Barricade

The wood crackled as the house burned.

‘Come on out. We won’t shoot,’ came a cry through where the front window had once been.

‘They’re lying,’ he muttered, his voice a harsh growl. The heat from the blaze was growing and sweat flowed down his neck and inside his collar. The only light in the room was flickering of the flames as they drew closer to where they were hiding.

‘Don’t look as if we’ve got much choice,’ Bradley replied. ‘The only other option is to fry, as far as I can see.’

Bradley was right, up to a point, he knew. But he also knew that just walking out of the house with his hands in the air wasn’t such a good idea. There were three of them huddling down in the house: their ammunition almost gone; their hideout burning down around them.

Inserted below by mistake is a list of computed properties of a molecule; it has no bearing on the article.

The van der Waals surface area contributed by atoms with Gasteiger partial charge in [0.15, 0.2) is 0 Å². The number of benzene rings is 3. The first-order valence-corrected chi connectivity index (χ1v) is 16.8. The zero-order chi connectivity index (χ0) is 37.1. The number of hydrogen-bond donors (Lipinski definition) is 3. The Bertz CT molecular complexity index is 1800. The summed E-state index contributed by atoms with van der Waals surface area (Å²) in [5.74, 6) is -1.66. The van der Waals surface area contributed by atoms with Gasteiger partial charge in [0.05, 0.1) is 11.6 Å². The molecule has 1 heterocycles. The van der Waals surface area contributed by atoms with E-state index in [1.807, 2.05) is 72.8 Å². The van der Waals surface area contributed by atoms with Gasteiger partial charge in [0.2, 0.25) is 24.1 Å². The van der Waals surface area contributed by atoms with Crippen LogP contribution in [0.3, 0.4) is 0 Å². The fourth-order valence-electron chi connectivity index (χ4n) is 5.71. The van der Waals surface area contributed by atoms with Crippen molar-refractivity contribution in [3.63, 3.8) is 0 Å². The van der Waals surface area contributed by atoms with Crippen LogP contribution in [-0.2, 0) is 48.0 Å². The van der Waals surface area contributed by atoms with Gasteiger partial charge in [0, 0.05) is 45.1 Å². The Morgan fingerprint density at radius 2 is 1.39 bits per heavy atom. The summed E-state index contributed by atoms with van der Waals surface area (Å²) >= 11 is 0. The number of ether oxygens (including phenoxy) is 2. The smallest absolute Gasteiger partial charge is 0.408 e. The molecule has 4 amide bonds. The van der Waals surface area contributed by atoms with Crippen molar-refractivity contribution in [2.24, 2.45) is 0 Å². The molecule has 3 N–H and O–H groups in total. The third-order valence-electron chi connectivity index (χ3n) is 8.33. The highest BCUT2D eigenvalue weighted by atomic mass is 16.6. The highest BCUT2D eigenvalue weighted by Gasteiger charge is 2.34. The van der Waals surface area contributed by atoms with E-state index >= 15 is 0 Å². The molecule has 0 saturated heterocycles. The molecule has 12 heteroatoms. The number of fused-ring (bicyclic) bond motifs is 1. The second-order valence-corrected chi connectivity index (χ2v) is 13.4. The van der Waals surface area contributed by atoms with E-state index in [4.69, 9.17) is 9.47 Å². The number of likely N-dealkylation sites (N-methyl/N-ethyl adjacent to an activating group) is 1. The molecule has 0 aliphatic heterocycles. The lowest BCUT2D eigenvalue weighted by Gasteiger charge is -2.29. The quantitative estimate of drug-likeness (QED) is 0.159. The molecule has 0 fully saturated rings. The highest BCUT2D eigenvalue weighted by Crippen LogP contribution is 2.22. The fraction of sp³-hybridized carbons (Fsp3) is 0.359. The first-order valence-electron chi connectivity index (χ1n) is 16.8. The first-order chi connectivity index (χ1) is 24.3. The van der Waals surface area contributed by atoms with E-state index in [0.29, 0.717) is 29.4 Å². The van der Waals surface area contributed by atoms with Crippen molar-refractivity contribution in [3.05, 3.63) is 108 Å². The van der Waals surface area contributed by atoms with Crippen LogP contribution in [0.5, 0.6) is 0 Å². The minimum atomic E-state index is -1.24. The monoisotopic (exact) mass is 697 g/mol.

‘The only thing we’ll get out there,’ he replied, nodding his head to indicate the front of the house, ‘is a bullet.’

‘And the only thing we’ll get back there,’ Bradley nodded toward the back of the house, ‘is fried.’

There was a loud crash as part of the upper floor collapsed, debris filling the room.

A ragged shout rang out, ‘I’m going out. I can’t take this anymore.’ It was Flynn, the youngest of them. ‘They can’t shoot us …’ He scrambled to his feet, Bradley grabbing at the hem of his coat. ‘They said they won’t shoot. I’m coming out,’ he shouted as he burst out the door.

The sound of gunfire drowned out his screams.

— Micheal O’Flaherty

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